[Editor: This article, about Wattle Day, and the activities of the Wattle Day League, was published in the Clarence & Richmond Examiner (Grafton, NSW), 8 September 1910.]
September 1st marked our first Wattle Day. Sydney seemed to be in gala attire; such a festive appearance, and every man sported a buttonaire of the yellow blossom, whilst every girl, woman, and child had a scrap pinned to their blouses. The significance has hardly caught on yet, though the fashion of wearing it was readily adopted.
We have to thank Mrs. H. E. Ross, Mrs. Kettlewell, and Mr. Maiden for the part they have played in establishing this festive day, and the League which has for its raison d’etre the fostering of national spirit, is a flourishing concern quite likely to justify its existence.
The most interesting event of the day was Nellie Stewart’s vendoring of wattle at the flower shop of Miss Goodenough in Pitt-street. For over an hour she rapidly sold bunches of “the golden glory of the bush,” and in this way added no less a sum than seven pounds to the Radium Fund.
The League proposes to supply schools and institutions with wattle seed, trees for planting in the grounds, by which means the supply of trees and blossom will be husbanded.
The sentimental phase of the question will be left to teachers and parents to impart, and in this way the young idea will be taught to honour the wattle, which, as the floral emblem of Australia, stands for “loyalty, home, country and kinship.”
Clarence & Richmond Examiner (Grafton, NSW), 8 September 1910, p. 7
Also published in:
The Maitland Daily Mercury (West Maitland, NSW), 10 September 1910, p. 6
The Maitland Weekly Mercury (West Maitland, NSW), 17 September 1910, p. 9
buttonaire = a boutonniere: a buttonhole flower or a small bunch of flowers inserted through a buttonhole or pinned to the lapel of a garment
H. E. Ross = Hannah Elizabeth Clunies Ross (née Tilley) (1862-1947), Wattle Day campaigner; daughter of Charles Tilley (1824-1891), wife of William John Clunies Ross (1850-1914)
See: “Wattle Day”, The Institute of Australian Culture
husband = the careful management and/or usage of resources; a financially careful, frugal, prudent, or thrifty person (can also refer to: a married man)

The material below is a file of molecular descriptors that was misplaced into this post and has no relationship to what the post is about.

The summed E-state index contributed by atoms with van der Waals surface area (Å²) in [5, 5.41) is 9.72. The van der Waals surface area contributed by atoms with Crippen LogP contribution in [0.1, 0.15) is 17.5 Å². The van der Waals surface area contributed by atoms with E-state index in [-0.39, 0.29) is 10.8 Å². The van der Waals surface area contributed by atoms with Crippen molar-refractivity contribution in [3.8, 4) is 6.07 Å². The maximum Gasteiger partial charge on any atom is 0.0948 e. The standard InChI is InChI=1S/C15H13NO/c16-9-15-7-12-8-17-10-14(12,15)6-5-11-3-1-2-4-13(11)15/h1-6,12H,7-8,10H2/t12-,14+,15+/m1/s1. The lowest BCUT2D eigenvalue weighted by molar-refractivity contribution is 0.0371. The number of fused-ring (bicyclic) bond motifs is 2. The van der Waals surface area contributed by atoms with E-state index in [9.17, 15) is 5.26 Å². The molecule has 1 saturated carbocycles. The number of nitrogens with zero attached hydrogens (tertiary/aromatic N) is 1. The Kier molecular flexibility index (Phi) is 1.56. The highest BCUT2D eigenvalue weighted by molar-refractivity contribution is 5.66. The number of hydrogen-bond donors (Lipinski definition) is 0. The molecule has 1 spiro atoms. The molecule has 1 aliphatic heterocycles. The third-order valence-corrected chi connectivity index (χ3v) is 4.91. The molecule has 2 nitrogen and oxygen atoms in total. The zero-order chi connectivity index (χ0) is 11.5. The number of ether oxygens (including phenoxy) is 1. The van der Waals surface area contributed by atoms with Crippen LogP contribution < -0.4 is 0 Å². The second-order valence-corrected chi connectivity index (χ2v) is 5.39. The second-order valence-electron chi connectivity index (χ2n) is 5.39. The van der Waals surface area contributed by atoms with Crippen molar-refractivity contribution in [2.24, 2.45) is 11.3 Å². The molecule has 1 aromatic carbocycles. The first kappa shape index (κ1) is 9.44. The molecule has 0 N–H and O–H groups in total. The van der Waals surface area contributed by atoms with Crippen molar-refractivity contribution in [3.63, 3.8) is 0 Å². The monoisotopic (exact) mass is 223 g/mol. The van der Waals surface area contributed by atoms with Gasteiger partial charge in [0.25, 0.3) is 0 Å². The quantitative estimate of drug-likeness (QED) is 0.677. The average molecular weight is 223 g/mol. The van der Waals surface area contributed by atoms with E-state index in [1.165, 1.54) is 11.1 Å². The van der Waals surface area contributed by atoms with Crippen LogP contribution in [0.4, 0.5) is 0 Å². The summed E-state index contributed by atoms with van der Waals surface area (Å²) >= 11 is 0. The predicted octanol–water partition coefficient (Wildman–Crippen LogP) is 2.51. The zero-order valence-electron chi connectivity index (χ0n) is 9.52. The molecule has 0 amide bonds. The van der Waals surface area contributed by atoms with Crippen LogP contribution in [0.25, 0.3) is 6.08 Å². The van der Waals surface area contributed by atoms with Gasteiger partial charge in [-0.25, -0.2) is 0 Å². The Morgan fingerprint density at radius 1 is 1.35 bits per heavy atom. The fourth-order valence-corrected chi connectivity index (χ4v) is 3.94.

Kettlewell = Agnes Louisa Kettlewell (née Storrie) (1864-1936), poet, author, journalist, and Wattle Day campaigner; she was born in Glenelg (South Australia) in 1864, and died in Woolwich (Sydney, NSW) in 1936
See: “Agnes Louisa Storrie (Kettlewell)”, The Institute of Australian Culture
Maiden = Joseph Henry Maiden (1859-1925), botanist, public servant, and Wattle Day campaigner; he was born in St John’s Wood (London, UK) in 1859, came to Australia in 1880, and died in Turramurra (Sydney, NSW) in 1925
See: 1) Mark Lyons and C. J. Pettigrew, “Maiden, Joseph Henry (1859–1925)”, Australian Dictionary of Biography
2) “Joseph Maiden”, Wikipedia
Nellie Stewart = Eleanor Towzey (Nellie) Stewart (1858-1931), actress; she was born in Woolloomooloo (Sydney, NSW) in 1858, and died in Sydney (NSW) in 1931
See: 1) Ross Cooper, “Stewart, Eleanor Towzey (Nellie) (1858–1931)”, Australian Dictionary of Biography
2) “Nellie Stewart”, Wikipedia
Radium Fund = a fund set up to finance the investigation of, and usage of, radium (a radioactive element) for medical purposes
See: 1) “The Radium Fund”, The Sydney Mail and New South Wales Advertiser (Sydney, NSW), 7 September 1910, p. 6
2) “The Radium Fund”, Australian Town & Country Journal (Sydney, NSW), 7 September 1910, p. 18
raison d’etre = (French: raison d’être) “reason to be” or “reason for being”; (for a person, group, organisation, or something) the reason for one’s existence (especially the most important reason), one’s mission in life, one’s purpose; the claimed main reason or justification for carrying on in life, so as to fulfill a goal, mission, or purpose
vendoring = selling; the activity of a vendor: someone who sells (e.g. an ice cream vendor, a vendor in real estate), or something which sells (e.g. a vending machine)
[Editor: Changed “which as the floral emblem of Australia” to “which, as the floral emblem of Australia,” (added commas in line with the usage in the two other copies of this article.]
[Editor: The original text has been separated into paragraphs.]
Leave a Reply